Malaysia, truly diverse

Singapore and Malaysia. After a couple of days in the city-state of Singapore, the financial metropolis of South East Asia and migrant hub for peoples from neighbouring states as well as a large number of Europeans, we are now on our way north to Malaysia. “Malaysia truly Asia” is this country’s marketing slogan and it sounds promising. With its diversity of ethnic groups, the slogan proves itself time and time again. Fifty percent of the country is composed of ethnic Malays while 38% and 10% originate from China and India, respectively. Sometimes it seems as if some regions in the country truly are all of Asia. Moreover, there is broad spectrum of religious differences within each of the ethnic groups, making it hard to get an overview of who’s who. Many Chinese believe in Buddha, others are Taoist, while others still are Confucian or Christian. Indians are either Hindu or Muslims and the majority of Malaysians are Muslims. These and other ethnic and religious groups live side by side in freedom and respect for one another. The Chinatowns and Little Indias are small ghettos in almost every city but they are not isolated. Rather, each family lives wherever they find they prefer the ambience, as such Indians and Chinese and Malays live side by side, they are friends and they even inter-marry. Because the different immigrant groups have been living and growing up together for so many generations, they know each other’s cultural tendencies inside and out. “Unity in Difference” is lived here as it is lived nowhere else, even though the majority hold on to their traditions and languages. International movies are screened with under-titles in Malay, English and Chinese.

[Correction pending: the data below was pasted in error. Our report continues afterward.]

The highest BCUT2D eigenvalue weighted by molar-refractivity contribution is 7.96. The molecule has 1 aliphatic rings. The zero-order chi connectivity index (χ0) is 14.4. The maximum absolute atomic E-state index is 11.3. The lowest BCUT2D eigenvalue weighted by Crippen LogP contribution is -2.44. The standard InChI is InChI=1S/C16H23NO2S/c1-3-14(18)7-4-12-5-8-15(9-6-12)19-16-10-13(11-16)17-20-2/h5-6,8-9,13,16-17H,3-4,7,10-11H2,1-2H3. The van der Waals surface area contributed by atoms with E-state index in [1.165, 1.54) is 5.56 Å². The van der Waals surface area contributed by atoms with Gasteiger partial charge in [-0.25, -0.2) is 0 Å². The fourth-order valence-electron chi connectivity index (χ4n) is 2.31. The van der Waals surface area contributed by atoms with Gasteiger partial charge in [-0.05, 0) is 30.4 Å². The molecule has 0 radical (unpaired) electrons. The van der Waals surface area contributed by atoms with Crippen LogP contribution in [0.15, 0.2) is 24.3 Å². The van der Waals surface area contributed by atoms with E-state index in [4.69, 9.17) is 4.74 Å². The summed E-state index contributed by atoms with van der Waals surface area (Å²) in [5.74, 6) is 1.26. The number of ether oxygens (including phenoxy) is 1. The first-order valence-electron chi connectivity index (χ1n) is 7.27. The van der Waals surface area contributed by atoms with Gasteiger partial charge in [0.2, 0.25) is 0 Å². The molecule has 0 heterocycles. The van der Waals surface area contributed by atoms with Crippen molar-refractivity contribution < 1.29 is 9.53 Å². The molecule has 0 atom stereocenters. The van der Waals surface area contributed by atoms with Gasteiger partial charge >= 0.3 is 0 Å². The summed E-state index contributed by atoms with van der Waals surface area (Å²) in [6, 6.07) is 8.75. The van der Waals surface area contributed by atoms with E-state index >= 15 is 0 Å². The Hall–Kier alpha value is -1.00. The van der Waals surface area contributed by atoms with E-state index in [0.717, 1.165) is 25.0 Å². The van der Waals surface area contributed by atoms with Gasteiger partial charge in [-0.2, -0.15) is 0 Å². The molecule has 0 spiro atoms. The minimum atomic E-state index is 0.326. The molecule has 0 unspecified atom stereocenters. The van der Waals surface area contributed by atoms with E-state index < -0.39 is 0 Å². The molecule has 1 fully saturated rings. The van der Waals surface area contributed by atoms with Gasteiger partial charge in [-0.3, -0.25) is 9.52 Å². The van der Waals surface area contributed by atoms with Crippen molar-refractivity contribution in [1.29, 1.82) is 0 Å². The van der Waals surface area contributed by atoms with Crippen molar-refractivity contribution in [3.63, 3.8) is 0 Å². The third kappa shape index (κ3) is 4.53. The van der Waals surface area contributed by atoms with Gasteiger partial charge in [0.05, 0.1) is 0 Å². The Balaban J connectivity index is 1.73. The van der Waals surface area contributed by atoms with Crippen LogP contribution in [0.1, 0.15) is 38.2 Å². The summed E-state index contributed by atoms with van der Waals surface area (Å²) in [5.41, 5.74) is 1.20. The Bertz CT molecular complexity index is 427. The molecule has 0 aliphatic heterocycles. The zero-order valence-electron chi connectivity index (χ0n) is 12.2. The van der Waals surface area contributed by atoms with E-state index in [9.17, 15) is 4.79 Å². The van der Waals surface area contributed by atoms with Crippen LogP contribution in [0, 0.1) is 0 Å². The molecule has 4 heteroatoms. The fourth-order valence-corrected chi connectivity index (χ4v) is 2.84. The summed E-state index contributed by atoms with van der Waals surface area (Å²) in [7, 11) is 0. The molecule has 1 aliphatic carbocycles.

Of course the country is not problem-free: the Chinese dominate business and most doctors and lawyers are Indian and they both generally have larger salaries than ethnic Malaysians. This is the reason that the government has for 50 years now promoted the “Bumiputra policy” which dictates that ethnic Malaysians occupy 80% of university seats, government positions and state-run businesses. This positive discrimination, is heavily debated and gives some migrants the feeling of being second class citizens. Despite religious diversity, the dominating religion of Malaysia is Islam. Mosques are widespread in the cities of the country and believers habitually lay their work to rest five times a day to pray in them. In certain areas of Kuala Lumpur the skyline exudes “religious state” whereby skyscrapers and shopping centres are decorated with classical Islamic ornaments. The entirety of the ground structure of twin towers is based on Islamic patterns.
In Malaysia, Islam is presented as an open-minded religion which begs us to dialogue with it. Muslims invite us to question them on the status of women as well as the religion’s pillars. They give us an entirely different picture than what is portrayed in western media. Reudam, a Muslim woman who volunteers in a Mosque, says “by understanding and enlightening each other, we hope to shatter people’s fear of Islam.”